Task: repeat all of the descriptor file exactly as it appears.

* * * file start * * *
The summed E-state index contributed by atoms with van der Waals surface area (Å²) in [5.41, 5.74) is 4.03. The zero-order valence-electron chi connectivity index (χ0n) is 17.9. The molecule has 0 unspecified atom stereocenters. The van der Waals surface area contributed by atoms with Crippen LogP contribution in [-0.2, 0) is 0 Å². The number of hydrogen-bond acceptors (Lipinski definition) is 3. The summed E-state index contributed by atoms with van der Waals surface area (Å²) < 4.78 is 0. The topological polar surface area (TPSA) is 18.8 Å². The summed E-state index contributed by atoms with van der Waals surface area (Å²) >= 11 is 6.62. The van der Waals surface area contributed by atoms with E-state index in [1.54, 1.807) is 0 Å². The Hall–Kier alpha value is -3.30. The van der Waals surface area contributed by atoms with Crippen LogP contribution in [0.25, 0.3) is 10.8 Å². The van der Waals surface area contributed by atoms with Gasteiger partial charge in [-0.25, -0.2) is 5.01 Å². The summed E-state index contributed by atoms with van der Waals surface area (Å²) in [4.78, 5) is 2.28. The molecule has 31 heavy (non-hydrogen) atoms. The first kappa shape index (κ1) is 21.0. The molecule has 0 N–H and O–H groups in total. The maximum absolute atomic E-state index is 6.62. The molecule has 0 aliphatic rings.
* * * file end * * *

The summed E-state index contributed by atoms with van der Waals surface area (Å²) in [5.41, 5.74) is 4.03. The zero-order valence-electron chi connectivity index (χ0n) is 17.9. The molecule has 0 unspecified atom stereocenters. The van der Waals surface area contributed by atoms with Crippen LogP contribution in [-0.2, 0) is 0 Å². The number of hydrogen-bond acceptors (Lipinski definition) is 3. The summed E-state index contributed by atoms with van der Waals surface area (Å²) < 4.78 is 0. The topological polar surface area (TPSA) is 18.8 Å². The summed E-state index contributed by atoms with van der Waals surface area (Å²) >= 11 is 6.62. The van der Waals surface area contributed by atoms with E-state index in [1.54, 1.807) is 0 Å². The Hall–Kier alpha value is -3.30. The van der Waals surface area contributed by atoms with Crippen LogP contribution in [0.25, 0.3) is 10.8 Å². The van der Waals surface area contributed by atoms with Gasteiger partial charge in [-0.25, -0.2) is 5.01 Å². The summed E-state index contributed by atoms with van der Waals surface area (Å²) in [4.78, 5) is 2.28. The molecule has 31 heavy (non-hydrogen) atoms. The first kappa shape index (κ1) is 21.0. The molecule has 0 N–H and O–H groups in total. The maximum absolute atomic E-state index is 6.62. The molecule has 0 aliphatic rings.